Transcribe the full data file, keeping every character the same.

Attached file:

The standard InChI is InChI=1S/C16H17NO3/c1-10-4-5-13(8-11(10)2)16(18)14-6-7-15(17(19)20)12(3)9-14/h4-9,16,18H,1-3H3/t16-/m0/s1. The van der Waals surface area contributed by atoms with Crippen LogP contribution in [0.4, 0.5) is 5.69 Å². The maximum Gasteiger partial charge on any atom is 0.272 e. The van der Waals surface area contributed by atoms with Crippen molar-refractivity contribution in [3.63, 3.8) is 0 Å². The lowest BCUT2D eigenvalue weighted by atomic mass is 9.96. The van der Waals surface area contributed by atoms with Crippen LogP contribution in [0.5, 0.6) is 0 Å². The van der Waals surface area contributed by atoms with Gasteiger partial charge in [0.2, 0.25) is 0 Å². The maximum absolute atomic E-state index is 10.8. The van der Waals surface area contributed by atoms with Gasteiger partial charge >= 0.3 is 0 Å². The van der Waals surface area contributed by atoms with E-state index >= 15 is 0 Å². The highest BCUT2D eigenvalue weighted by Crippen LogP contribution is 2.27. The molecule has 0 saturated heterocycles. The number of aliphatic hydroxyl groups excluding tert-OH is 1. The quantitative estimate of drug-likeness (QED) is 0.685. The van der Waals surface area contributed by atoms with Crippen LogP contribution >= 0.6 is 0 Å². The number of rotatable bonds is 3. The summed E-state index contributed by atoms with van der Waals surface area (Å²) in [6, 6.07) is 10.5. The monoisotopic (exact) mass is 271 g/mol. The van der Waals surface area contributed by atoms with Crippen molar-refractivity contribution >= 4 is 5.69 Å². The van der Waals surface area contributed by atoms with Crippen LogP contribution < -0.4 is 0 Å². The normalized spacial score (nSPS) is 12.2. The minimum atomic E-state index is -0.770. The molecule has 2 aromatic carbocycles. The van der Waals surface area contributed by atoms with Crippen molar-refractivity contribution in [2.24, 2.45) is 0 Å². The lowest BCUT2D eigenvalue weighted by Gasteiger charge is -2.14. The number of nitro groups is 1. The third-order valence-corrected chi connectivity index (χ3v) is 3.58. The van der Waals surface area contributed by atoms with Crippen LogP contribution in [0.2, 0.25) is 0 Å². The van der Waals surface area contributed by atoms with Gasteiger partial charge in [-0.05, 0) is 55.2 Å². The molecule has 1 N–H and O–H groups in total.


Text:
The standard InChI is InChI=1S/C16H17NO3/c1-10-4-5-13(8-11(10)2)16(18)14-6-7-15(17(19)20)12(3)9-14/h4-9,16,18H,1-3H3/t16-/m0/s1. The van der Waals surface area contributed by atoms with Crippen LogP contribution in [0.4, 0.5) is 5.69 Å². The maximum Gasteiger partial charge on any atom is 0.272 e. The van der Waals surface area contributed by atoms with Crippen molar-refractivity contribution in [3.63, 3.8) is 0 Å². The lowest BCUT2D eigenvalue weighted by atomic mass is 9.96. The van der Waals surface area contributed by atoms with Crippen LogP contribution in [0.5, 0.6) is 0 Å². The van der Waals surface area contributed by atoms with Gasteiger partial charge in [0.2, 0.25) is 0 Å². The maximum absolute atomic E-state index is 10.8. The van der Waals surface area contributed by atoms with Gasteiger partial charge >= 0.3 is 0 Å². The van der Waals surface area contributed by atoms with E-state index >= 15 is 0 Å². The highest BCUT2D eigenvalue weighted by Crippen LogP contribution is 2.27. The molecule has 0 saturated heterocycles. The number of aliphatic hydroxyl groups excluding tert-OH is 1. The quantitative estimate of drug-likeness (QED) is 0.685. The van der Waals surface area contributed by atoms with Crippen LogP contribution >= 0.6 is 0 Å². The number of rotatable bonds is 3. The summed E-state index contributed by atoms with van der Waals surface area (Å²) in [6, 6.07) is 10.5. The monoisotopic (exact) mass is 271 g/mol. The van der Waals surface area contributed by atoms with Crippen molar-refractivity contribution >= 4 is 5.69 Å². The van der Waals surface area contributed by atoms with Crippen LogP contribution < -0.4 is 0 Å². The normalized spacial score (nSPS) is 12.2. The minimum atomic E-state index is -0.770. The molecule has 2 aromatic carbocycles. The van der Waals surface area contributed by atoms with Crippen molar-refractivity contribution in [2.24, 2.45) is 0 Å². The lowest BCUT2D eigenvalue weighted by Gasteiger charge is -2.14. The number of nitro groups is 1. The third-order valence-corrected chi connectivity index (χ3v) is 3.58. The van der Waals surface area contributed by atoms with Crippen LogP contribution in [0.2, 0.25) is 0 Å². The van der Waals surface area contributed by atoms with Gasteiger partial charge in [-0.05, 0) is 55.2 Å². The molecule has 1 N–H and O–H groups in total.